Removal of MPs

Several instances have occurred where the Speaker has suspended or disqualified MPs for unruly behavior or violating parliamentary norms. These decisions are often contentious and seen as tests of the Speaker’s impartiality. 

For instance, in 2020, the Speaker suspended several MPs for disrupting proceedings and violating COVID-19 protocols. These actions, while within the Speaker’s authority, often lead to accusations of bias and political maneuvering.

Decisive Powers of the Post of Speaker in the Indian Constitution

The Speaker’s decisive powers include:

  1. Deciding Anti-Defection Cases: Under the Tenth Schedule of the Constitution, the Speaker decides on disqualification of members on grounds of defection. This power is significant in maintaining party discipline and integrity.
  2. Casting Vote: In case of a tie, the Speaker can exercise a casting vote.
  3. Disqualification of Members: The Speaker has the authority to disqualify members for unruly behavior and maintain the decorum of the house.

The Role of the Deputy Speaker

The Deputy Speaker of the Lok Sabha assists and stands in for the Speaker in their absence. The Deputy Speaker is also elected by the members of the Lok Sabha. They have the same powers as the Speaker when presiding over the house and play a crucial role in ensuring continuity in parliamentary proceedings.

Judicial Precedents and Contemporary Issues

Judicial Precedents

  1. Kihoto Hollohan vs. Zachillhu (1992): The Supreme Court upheld the Speaker’s authority under the Tenth Schedule but also allowed judicial review of the Speaker’s decisions.
  2. Nabam Rebia and Bamang Felix vs. Deputy Speaker (2016): The Supreme Court ruled that a Speaker facing a no-confidence motion cannot disqualify members under the Tenth Schedule.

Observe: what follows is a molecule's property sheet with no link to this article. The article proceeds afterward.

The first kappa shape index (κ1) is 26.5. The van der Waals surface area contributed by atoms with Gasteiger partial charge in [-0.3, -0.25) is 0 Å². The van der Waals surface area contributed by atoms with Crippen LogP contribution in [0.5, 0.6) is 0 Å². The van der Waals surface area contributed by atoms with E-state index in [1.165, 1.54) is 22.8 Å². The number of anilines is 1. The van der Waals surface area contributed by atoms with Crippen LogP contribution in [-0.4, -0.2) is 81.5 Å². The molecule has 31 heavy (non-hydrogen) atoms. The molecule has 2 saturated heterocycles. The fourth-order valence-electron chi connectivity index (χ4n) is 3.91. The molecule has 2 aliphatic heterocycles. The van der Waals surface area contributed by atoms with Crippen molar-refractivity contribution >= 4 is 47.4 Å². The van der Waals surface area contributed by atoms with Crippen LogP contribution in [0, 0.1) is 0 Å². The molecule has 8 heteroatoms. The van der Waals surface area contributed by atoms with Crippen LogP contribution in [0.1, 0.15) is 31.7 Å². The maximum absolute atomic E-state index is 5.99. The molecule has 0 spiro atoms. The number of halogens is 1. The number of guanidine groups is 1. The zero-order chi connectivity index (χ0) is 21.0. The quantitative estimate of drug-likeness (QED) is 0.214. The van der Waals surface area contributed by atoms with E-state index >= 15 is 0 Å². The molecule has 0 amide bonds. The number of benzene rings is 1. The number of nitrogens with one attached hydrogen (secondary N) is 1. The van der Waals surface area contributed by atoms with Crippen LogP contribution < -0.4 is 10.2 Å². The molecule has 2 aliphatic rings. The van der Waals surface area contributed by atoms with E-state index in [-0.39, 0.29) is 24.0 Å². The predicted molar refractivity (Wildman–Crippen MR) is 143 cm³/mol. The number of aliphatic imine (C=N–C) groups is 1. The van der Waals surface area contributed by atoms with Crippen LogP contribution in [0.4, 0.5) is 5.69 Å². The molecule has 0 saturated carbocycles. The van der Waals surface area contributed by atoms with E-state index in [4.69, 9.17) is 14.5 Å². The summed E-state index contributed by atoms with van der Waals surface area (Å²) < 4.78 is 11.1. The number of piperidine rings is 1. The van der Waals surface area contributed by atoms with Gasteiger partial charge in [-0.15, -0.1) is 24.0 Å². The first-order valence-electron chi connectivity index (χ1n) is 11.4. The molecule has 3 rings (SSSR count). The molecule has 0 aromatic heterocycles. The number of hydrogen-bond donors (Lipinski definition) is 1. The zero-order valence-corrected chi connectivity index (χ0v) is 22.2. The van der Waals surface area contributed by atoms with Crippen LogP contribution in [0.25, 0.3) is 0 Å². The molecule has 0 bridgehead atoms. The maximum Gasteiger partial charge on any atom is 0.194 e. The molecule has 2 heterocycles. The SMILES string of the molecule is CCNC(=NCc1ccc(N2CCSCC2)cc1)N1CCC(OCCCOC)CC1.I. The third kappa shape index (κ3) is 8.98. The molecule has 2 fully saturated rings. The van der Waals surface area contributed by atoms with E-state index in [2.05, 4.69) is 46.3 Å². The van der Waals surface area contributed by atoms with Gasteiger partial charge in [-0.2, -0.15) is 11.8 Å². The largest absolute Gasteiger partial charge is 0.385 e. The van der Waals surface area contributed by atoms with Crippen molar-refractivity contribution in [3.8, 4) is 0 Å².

Contemporary Issues: Maharashtra Case

The role of the Speaker has come under scrutiny in recent times, particularly in Maharashtra. The Speaker’s delay in deciding on disqualification petitions under the anti-defection law led to controversies and cases pending before the Supreme Court. The role of Deputy Speaker Narhari Zirwal in recognizing the Shiv Sena faction during the Maharashtra political crisis has also been questioned, raising concerns about impartiality and the potential for misuse of the Speaker’s powers.

Way Forward

The way forward involves:

  1. Clearer Guidelines: Establishing clearer guidelines and timelines for the Speaker’s decisions on disqualification matters to avoid delays and ensure fairness.
  2. Strengthening Non-Partisanship: Measures to further ensure the non-partisan functioning of the Speaker and Deputy Speaker to uphold the integrity of parliamentary democracy.
  3. Judicial Oversight: Balancing the Speaker’s authority with judicial oversight to prevent misuse while respecting the autonomy of the legislative branch.


The office of the Speaker in the Indian parliamentary system is of paramount importance, serving as a custodian of legislative functioning and democratic principles. The Speaker’s role, while powerful, must be exercised with utmost impartiality and fairness to maintain the trust and confidence of the members and the public. Judicial precedents and contemporary issues highlight the need for ongoing reforms and vigilant oversight to ensure the effective functioning of this crucial constitutional post.